- APRIL: Ozzie Guillen’s death wish. When new Miami Marlins manager Ozzie Guillen famously blurted “I love Fidel Castro!” to Time magazine, everyone in America (including me) braced themselves for an epic shitshow in Little Havana. Surely, we would not be satiated until Ozzie’s head hung from a spike at the county limits like an episode of Game of Thrones. Pack the kids, we’re going to Versailles. Esto es Elian and the 2000 election all over again! Instead what did we get? A quaint 30 person protest outside of Marlins Stadium, a laughable 5-game suspension for Ozzie, and a home crowd happy to put the episode behind them by the time he returned to the dugout. To be sure, todos nos cagamos en la madre de Ozzie esa semana, but we did so on facebook, or over a beer with our buddies. Save for a couple of politicians (election year!) calling for “decisive steps“, the community did not respond with “great vengeance and furious anger”, as our grandparents surely would have back in the day. In fact (and this surprised everyone) some of the usual suspects, from sprightly radio-jock-slash-freedom-fighter Armando Perez-Roura, to Babaluser Henry Gomez went as far as to make excuses for Ozzie and quickly forgive him for the sake of – get this - baseball. I’m sure Radio Mambi’s contract with the Marlins influenced Perez-Roura’s appeasement, as much as Mr. Gomez’s support for the Marlins stadium deal had something to do with his own. Business interests: 1. Hardliners: 0.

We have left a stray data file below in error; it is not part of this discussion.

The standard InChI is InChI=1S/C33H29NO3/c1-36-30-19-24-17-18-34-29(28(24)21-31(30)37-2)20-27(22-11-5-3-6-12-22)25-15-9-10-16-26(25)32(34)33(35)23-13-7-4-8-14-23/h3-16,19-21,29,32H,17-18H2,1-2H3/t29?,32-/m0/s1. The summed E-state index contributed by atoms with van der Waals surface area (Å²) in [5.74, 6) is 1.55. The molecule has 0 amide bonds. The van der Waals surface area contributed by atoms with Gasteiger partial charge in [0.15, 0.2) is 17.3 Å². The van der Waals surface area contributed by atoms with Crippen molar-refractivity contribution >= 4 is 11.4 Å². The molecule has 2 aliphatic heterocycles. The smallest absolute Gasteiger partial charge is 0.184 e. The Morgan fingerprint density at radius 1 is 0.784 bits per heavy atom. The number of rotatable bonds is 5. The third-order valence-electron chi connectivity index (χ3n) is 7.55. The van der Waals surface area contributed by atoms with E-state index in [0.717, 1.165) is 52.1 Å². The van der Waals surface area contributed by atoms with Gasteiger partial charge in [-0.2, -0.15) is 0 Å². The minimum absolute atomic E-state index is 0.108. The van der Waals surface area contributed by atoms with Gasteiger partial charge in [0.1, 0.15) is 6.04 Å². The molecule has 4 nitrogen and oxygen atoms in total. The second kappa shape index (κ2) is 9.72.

- MAY: Odebrecht, Rick Scott and anti-Cuba trade law. Not even a month after Ozzie, an unprecedented papelazo left several prominent Cuban American legislators (and more than a few opportunists) wiping away a mixture of egg and tears of rage from their faces, while the rest of us shook our heads and laughed. The occassion was the signing by Gov. Rick Scott of a “controversial law” (meaning unconstitutional and anathema to all economic, legal, and common sense) banning local Florida governments from doing business with companies that also operate in Cuba. The main target was Odebrecht, the Brazilian infrastructure giant tasked with drilling a tunnel to the Port of Miami. The stage was set in front of the Freedom Tower, all the Cuban American luminaires were there mugging for the cameras, press releases had been sent and AM hosts were declaring for the nth time that “ahora sí se cae aquello“. It was all pro-forma theater until Governor Scott, ensconced in the private plane flying him back to Tallahassee, issued a signing statement stating the law he had just signed would not be enforced because it conflicted with federal law. Pandemonium ensued. Politicians cried foul, AM hosts railed against Scott as if he was the second coming of JFK, and David Rivera rushed to the nearest available microphone to declare his intent to sue the state of Florida. (Even Babalu’s main honcho issued a starkly hysterical open letter). Meanwhile, back in the real world, Miami-Dade’s county attorney advised the county government not to follow the newly passed law, and Oderbrecht –represented by no other than Cuban American dynamo, and Jeb Bush-appointed former Florida Supreme Court Justice, Raoul Cantero– won an injunction against the law in federal court. Business interests: 2. US Constitution: 1. Hardliners: 0.